The Tale of Incorporating Volunteering, Student Choice & Field Placement Preparation into an Assignment

Once upon a time there was a teacher named Profvocate Mel who had an idea to incorporate volunteering into an assignment. She gave the students choice, with one non-volunteering option as it did not feel right to force them into it, especially as it would likely become “volun-told-ing.”

Profvocate Mel worried about the students who chose to volunteer and whether there would be enough opportunities for them across the city. Would they have time to get a criminal record check? Would they procrastinate and not be able to get their required hours before the due date?

Little did Profvocate Mel know that she would soon meet the leader of a group who would come to her rescue – the Wellness Ninjas.

Catherine Poulton, Lead Ninja, or, Cambrian’s Wellness Coordinator, as she is more formally known, agreed to a partnership. She taught Profvocate Mel’s class about opportunities for ninjas to spread wellness cheer across campus.

And from that day forward, the four hours required for the assignment doubled, tripled and quadrupled. The assignment was far from being “volun-told” with these statistics: 4 students completed 10+ hours, 4 students completed 15+ hours, and 3 students completed 20+ hours.

Ninjas, in their yellow t-shirts, multiplied across campus, participating in wellness initiatives ranging from a high five campaign to the Human Library where people became books who shared their own tales.

But there was still a problem. While a couple of students chose paths of their own (such as one who arranged to volunteer at the Senior Summit), one of Profvocate Mel’s fears came true: some students did in fact procrastinate which meant there was no longer room for them to join the ninjas. After all, the lead Lead Ninja was mentoring 70+ of them and her wellness was important too.

There also were no opportunities for out-of-town students to partake in the wellness cheer and while they were exploring options, the clock was ticking.

Luckily, the solution walked through Mel’s door.

Meet Terry: an enthusiastic and creative member of Cambrian’s Academic Upgrading program with a vision. His department could benefit from learning about community resources to help students in need. Profvocate Mel’s students were studying to do just that. Another partnership was born.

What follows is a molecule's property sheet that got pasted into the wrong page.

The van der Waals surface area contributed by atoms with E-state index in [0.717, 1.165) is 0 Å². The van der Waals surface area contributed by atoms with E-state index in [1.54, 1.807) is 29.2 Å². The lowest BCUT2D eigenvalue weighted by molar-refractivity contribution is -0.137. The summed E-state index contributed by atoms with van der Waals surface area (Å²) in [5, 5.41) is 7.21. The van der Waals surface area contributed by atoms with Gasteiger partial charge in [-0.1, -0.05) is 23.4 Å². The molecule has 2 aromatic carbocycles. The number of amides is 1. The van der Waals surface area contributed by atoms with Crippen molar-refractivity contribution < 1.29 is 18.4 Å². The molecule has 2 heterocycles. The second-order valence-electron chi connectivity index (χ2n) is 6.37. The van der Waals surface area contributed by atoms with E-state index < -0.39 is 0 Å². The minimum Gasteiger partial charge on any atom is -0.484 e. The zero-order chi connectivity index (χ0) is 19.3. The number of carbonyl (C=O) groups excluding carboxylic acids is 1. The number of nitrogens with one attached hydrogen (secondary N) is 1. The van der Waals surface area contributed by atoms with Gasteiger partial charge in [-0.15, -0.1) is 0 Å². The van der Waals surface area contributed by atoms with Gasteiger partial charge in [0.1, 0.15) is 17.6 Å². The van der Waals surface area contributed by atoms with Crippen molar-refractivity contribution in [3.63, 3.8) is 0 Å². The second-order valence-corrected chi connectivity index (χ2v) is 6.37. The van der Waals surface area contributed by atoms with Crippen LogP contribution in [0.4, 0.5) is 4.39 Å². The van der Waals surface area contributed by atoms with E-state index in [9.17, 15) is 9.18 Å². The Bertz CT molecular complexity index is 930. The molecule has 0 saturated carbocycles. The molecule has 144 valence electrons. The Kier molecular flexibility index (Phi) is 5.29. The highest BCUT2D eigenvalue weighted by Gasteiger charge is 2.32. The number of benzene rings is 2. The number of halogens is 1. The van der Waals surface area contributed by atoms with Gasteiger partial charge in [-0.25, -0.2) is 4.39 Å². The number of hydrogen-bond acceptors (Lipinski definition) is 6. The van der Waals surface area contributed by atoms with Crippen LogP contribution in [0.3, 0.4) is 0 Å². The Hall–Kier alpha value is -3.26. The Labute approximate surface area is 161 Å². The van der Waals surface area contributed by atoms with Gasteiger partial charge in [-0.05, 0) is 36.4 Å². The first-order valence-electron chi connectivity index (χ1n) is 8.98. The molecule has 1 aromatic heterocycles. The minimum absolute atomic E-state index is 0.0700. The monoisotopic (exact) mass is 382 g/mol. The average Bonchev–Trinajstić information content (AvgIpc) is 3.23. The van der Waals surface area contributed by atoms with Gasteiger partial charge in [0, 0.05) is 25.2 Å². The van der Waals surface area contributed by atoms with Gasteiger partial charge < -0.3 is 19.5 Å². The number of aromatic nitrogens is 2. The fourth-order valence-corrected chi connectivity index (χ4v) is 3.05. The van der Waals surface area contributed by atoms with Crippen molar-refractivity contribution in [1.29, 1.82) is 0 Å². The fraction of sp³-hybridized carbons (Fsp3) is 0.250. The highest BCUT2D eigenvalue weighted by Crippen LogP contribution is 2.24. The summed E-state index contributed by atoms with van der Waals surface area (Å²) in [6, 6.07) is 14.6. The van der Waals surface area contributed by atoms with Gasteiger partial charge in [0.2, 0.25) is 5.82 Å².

The resource inventory builder bees scoured the inter-web and began to bring the resource inventory to life. Wellness was still being spread but in a different way. A pollinated kind of way.

The hours were now complete, the resource inventory was built but the experience was not quite complete. The ninjas, worker bees and trailblazers reflected on their unique experiences to consolidate their learning.

But wait, there was one last thing.

In lieu of a class near the end of the semester, Profvocate Mel arranged one-on-one pitches where ninjas, bees and trailblazers met one-on-one to share how their experience informed their placement preference or capstone project for semester three. Profvocate Mel hoped the students would appreciate one less class during the bustle of the semester coming to a close.

Profvocate Mel knew she would appreciate the opportunity to meet with students individually to learn more about their interests, provide guidance and get a jump-start on semester 2. After all, January was around the corner and the hustle and bustle of placing students would soon begin.

Profvocate Mel was pleased with the results of the three-pronged assignment, with one of her favourite tales being the one of the resource-inventory bees who noticed a lack of Indigenous-specific supports throughout her research. Identifying this gap inspired what she envisions as her semester three project: a provincial-wide inventory of Indigenous-related supports. And all because Terry walked through Profvocate Mel’s doorway.

Leave a Reply

Fill in your details below or click an icon to log in:

WordPress.com Logo

You are commenting using your WordPress.com account. Log Out /  Change )

Google photo

You are commenting using your Google account. Log Out /  Change )

Twitter picture

You are commenting using your Twitter account. Log Out /  Change )

Facebook photo

You are commenting using your Facebook account. Log Out /  Change )

Connecting to %s